Army Corps of Engineers needs more information before considering Lummi GPT request

By Steve Guntli

The U.S. Army Corps of Engineers (USACE) has responded to the Lummi Nation’s request to deny the Gateway Pacific Terminal (GPT) permit.

In a letter addressed to Lummi chairman Tim Ballew on February 3, USACE Colonel John Buck asked the tribe for more specific information before considering the request.

The Lummi Nation requested the USACE deny the GPT permit in early January, claiming the new facility would impede on their protected tribal fishing grounds.

“While the information you provided supports historic and current fishing practices in the subject waters, we need detailed information for our administrative record on the Nation’s specific use of the project waters and how the facility’s construction and operation would affect access to, and use of, these waters,” Buck wrote.

As an example, Buck requested specific details of harvesting shellfish and sea cucumbers, so the USACE could determine how the GPT would affect the process.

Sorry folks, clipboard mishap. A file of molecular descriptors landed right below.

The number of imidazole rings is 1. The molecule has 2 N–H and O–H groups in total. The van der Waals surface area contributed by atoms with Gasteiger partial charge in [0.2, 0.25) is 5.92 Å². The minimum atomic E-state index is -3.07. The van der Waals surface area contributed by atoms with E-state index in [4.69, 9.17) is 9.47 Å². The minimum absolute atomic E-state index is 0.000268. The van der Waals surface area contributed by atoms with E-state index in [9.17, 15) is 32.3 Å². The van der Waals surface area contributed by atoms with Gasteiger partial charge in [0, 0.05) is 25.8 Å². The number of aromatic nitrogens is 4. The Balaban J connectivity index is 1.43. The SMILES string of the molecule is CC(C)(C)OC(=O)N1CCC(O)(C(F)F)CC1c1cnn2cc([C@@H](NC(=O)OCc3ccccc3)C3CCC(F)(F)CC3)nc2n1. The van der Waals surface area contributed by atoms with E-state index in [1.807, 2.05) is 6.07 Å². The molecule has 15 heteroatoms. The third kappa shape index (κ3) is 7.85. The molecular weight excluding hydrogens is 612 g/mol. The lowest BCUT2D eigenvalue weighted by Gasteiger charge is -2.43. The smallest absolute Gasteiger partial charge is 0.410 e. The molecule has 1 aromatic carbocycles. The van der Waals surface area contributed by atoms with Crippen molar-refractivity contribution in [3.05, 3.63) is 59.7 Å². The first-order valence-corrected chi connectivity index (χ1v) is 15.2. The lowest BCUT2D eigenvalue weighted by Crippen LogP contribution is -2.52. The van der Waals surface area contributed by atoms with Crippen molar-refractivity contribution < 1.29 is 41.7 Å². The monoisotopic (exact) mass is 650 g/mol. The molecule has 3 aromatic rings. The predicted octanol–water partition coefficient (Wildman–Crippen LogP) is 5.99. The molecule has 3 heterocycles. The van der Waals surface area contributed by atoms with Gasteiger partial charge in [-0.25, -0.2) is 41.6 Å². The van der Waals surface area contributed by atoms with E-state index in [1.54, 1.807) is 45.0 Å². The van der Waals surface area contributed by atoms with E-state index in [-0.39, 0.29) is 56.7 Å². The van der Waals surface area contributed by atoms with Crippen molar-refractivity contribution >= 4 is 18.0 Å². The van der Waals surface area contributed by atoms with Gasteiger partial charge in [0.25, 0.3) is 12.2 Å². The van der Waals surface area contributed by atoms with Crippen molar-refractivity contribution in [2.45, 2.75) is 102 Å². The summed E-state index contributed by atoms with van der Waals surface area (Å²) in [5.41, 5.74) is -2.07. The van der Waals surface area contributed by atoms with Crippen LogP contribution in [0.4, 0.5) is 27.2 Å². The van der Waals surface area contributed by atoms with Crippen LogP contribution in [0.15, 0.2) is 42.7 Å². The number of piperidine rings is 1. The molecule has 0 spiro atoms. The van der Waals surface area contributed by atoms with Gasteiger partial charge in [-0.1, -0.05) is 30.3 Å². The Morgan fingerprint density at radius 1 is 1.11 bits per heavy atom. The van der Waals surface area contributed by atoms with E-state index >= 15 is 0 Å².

“The information submitted is helpful, but additional information is needed to make a decision,” Buck wrote.

The Lummi have had success in the past blocking projects that impeded on tribal fishing grounds. In 1996, the courts ruled in favor of the tribe in a case against a 1.4-acre salmon farm in Rosario Strait.

On February 3, the Lummi Nation rejected an offer by GPT’s parent company, SSA Marine, to come to a compromise. In a letter to Skip Sahlin, project developer on the GPT project, Ballew stated he could see no way to avoid the impacts of the terminal.

“While we appreciate your desire to engage on these issues, we remain steadfastly opposed to this project and do not see the utility in pursuing any further discussion,” Ballew wrote.

Officials at SSA Marine, in a statement February 5, restated their commitment to making the project happen.

“We are dedicated to working with the community, including the Lummi, on this important project,” said SSA vice president Bob Watters. “We will continue working with the corps of engineers on issues raised in the environmental review.”

The GPT is undergoing an extensive environmental impact study (EIS) to determine the terminal’s effects on the area. The EIS results are expected in late 2015 or early 2016.

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